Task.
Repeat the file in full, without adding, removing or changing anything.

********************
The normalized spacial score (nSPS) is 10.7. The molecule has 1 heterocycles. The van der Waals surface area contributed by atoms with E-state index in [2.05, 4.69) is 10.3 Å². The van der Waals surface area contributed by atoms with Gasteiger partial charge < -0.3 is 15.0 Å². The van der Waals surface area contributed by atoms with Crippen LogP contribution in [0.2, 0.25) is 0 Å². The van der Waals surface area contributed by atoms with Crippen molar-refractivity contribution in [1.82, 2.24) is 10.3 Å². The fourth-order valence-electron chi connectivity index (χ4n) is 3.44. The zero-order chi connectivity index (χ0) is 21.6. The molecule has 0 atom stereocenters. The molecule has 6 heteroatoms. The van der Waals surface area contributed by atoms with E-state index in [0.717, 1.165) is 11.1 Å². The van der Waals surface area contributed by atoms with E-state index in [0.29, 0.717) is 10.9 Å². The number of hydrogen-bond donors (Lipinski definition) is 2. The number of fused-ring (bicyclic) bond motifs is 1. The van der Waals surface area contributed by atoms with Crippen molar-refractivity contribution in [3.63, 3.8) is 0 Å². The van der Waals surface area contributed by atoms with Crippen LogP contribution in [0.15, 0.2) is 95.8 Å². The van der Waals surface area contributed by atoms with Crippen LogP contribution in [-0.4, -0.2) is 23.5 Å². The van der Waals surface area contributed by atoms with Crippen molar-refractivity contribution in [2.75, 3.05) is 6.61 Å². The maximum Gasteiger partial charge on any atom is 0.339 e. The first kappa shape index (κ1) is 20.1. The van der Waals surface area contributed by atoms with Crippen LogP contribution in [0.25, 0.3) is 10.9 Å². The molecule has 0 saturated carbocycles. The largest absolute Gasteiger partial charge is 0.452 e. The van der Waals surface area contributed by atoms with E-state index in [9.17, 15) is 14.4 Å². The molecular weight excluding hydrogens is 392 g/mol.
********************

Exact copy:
The normalized spacial score (nSPS) is 10.7. The molecule has 1 heterocycles. The van der Waals surface area contributed by atoms with E-state index in [2.05, 4.69) is 10.3 Å². The van der Waals surface area contributed by atoms with Gasteiger partial charge < -0.3 is 15.0 Å². The van der Waals surface area contributed by atoms with Crippen LogP contribution in [0.2, 0.25) is 0 Å². The van der Waals surface area contributed by atoms with Crippen molar-refractivity contribution in [1.82, 2.24) is 10.3 Å². The fourth-order valence-electron chi connectivity index (χ4n) is 3.44. The zero-order chi connectivity index (χ0) is 21.6. The molecule has 0 atom stereocenters. The molecule has 6 heteroatoms. The van der Waals surface area contributed by atoms with E-state index in [0.717, 1.165) is 11.1 Å². The van der Waals surface area contributed by atoms with E-state index in [0.29, 0.717) is 10.9 Å². The number of hydrogen-bond donors (Lipinski definition) is 2. The number of fused-ring (bicyclic) bond motifs is 1. The van der Waals surface area contributed by atoms with Crippen molar-refractivity contribution in [3.63, 3.8) is 0 Å². The van der Waals surface area contributed by atoms with Crippen LogP contribution in [0.15, 0.2) is 95.8 Å². The van der Waals surface area contributed by atoms with Crippen LogP contribution in [-0.4, -0.2) is 23.5 Å². The van der Waals surface area contributed by atoms with Crippen molar-refractivity contribution in [2.75, 3.05) is 6.61 Å². The maximum Gasteiger partial charge on any atom is 0.339 e. The first kappa shape index (κ1) is 20.1. The van der Waals surface area contributed by atoms with Crippen LogP contribution in [0.25, 0.3) is 10.9 Å². The molecule has 0 saturated carbocycles. The largest absolute Gasteiger partial charge is 0.452 e. The van der Waals surface area contributed by atoms with E-state index in [9.17, 15) is 14.4 Å². The molecular weight excluding hydrogens is 392 g/mol.